Frequency of Courting Behaviors — House crickets engaged in fewer mating behaviors while under artificial light when compared to no artificial light. Tables 1 and 2 display the results tallied during the experiment of the three major courting behaviors found in Acheta domesticus, (Tables 1 and 2). Mounting, a common mating behavior, increased significantly in the environment with no light (Figure 1). This behavior yielded the greatest change, whereas pursuing the female was only different by 7 separate instances (Fig. 1).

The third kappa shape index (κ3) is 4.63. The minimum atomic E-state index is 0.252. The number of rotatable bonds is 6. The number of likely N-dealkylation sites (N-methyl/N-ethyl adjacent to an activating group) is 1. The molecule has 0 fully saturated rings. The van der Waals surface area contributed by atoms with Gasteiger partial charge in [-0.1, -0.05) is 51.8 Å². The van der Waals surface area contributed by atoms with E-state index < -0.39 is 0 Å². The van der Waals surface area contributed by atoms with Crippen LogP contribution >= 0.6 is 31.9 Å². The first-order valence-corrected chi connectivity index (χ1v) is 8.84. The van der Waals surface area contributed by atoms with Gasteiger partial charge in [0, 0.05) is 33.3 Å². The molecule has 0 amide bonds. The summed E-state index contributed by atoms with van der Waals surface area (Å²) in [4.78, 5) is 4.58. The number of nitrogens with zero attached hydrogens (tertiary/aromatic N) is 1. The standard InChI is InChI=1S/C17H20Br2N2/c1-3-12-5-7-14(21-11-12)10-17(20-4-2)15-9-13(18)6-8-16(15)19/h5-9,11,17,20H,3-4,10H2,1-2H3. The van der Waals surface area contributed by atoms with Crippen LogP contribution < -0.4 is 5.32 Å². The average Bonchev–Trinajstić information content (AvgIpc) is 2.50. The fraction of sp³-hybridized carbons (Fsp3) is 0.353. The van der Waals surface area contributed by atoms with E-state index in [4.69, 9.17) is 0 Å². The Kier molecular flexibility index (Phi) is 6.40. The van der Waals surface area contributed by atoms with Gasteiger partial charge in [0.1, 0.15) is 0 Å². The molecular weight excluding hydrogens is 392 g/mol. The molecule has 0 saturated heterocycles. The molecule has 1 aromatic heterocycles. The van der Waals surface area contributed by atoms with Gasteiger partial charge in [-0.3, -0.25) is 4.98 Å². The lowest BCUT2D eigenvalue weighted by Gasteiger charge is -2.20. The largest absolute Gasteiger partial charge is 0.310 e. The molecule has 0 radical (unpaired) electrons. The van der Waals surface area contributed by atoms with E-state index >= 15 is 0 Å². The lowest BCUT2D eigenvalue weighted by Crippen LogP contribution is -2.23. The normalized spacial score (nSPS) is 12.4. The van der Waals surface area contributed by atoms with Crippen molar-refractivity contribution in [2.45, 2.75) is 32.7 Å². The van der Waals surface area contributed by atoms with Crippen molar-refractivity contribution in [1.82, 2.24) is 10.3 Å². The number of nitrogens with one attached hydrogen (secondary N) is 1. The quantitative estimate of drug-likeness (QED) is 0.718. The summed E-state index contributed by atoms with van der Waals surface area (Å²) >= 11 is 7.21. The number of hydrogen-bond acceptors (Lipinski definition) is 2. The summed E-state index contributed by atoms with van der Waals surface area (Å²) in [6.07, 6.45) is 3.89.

Statistical Analysis — A Mann Whitney U-test was performed to determine if the difference between the two sets of unpaired, numeric data was significant. All three behaviors were displayed at a higher frequency in the environment with no artificial light. Using the data and rankings presented in table 3, the Mann Whitney U-test indicated that frequency of courting behaviors was significantly higher in the environment with no artificial light than the environment with artificial light (U = 25, p